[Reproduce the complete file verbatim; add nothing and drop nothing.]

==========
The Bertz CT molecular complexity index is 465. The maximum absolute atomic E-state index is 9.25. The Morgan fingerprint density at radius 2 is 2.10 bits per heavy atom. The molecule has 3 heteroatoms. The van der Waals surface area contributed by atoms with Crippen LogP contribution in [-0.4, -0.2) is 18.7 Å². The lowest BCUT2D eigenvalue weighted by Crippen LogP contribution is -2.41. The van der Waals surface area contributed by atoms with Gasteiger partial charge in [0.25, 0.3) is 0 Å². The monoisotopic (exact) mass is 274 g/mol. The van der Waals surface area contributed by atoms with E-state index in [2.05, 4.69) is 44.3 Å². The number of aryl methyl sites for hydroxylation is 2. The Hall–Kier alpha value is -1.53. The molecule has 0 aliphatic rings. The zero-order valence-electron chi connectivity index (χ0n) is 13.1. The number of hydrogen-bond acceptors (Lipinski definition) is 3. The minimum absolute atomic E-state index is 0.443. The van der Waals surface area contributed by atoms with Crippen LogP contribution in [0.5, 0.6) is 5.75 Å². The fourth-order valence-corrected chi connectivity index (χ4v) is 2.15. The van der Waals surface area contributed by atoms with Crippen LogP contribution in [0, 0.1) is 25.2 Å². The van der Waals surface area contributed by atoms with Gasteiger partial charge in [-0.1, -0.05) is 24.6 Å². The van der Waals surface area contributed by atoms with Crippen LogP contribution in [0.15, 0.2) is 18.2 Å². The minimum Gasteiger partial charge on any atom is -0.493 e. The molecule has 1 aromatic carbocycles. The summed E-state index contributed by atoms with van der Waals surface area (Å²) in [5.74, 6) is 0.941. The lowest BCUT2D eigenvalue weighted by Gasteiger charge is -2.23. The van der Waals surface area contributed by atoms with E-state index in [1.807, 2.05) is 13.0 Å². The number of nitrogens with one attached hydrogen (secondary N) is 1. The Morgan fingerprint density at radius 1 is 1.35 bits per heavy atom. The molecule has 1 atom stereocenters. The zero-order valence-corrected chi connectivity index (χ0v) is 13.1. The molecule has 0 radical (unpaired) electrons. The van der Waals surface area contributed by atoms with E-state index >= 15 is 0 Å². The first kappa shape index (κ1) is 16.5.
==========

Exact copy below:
The Bertz CT molecular complexity index is 465. The maximum absolute atomic E-state index is 9.25. The Morgan fingerprint density at radius 2 is 2.10 bits per heavy atom. The molecule has 3 heteroatoms. The van der Waals surface area contributed by atoms with Crippen LogP contribution in [-0.4, -0.2) is 18.7 Å². The lowest BCUT2D eigenvalue weighted by Crippen LogP contribution is -2.41. The van der Waals surface area contributed by atoms with Gasteiger partial charge in [0.25, 0.3) is 0 Å². The monoisotopic (exact) mass is 274 g/mol. The van der Waals surface area contributed by atoms with E-state index in [2.05, 4.69) is 44.3 Å². The number of aryl methyl sites for hydroxylation is 2. The Hall–Kier alpha value is -1.53. The molecule has 0 aliphatic rings. The zero-order valence-electron chi connectivity index (χ0n) is 13.1. The number of hydrogen-bond acceptors (Lipinski definition) is 3. The minimum absolute atomic E-state index is 0.443. The van der Waals surface area contributed by atoms with Crippen LogP contribution in [0.5, 0.6) is 5.75 Å². The fourth-order valence-corrected chi connectivity index (χ4v) is 2.15. The van der Waals surface area contributed by atoms with Crippen LogP contribution in [0, 0.1) is 25.2 Å². The van der Waals surface area contributed by atoms with Gasteiger partial charge in [-0.1, -0.05) is 24.6 Å². The van der Waals surface area contributed by atoms with Crippen LogP contribution in [0.15, 0.2) is 18.2 Å². The minimum Gasteiger partial charge on any atom is -0.493 e. The molecule has 1 aromatic carbocycles. The summed E-state index contributed by atoms with van der Waals surface area (Å²) in [5.74, 6) is 0.941. The lowest BCUT2D eigenvalue weighted by Gasteiger charge is -2.23. The van der Waals surface area contributed by atoms with E-state index in [1.807, 2.05) is 13.0 Å². The number of nitrogens with one attached hydrogen (secondary N) is 1. The Morgan fingerprint density at radius 1 is 1.35 bits per heavy atom. The molecule has 1 atom stereocenters. The zero-order valence-corrected chi connectivity index (χ0v) is 13.1. The molecule has 0 radical (unpaired) electrons. The van der Waals surface area contributed by atoms with E-state index >= 15 is 0 Å². The first kappa shape index (κ1) is 16.5.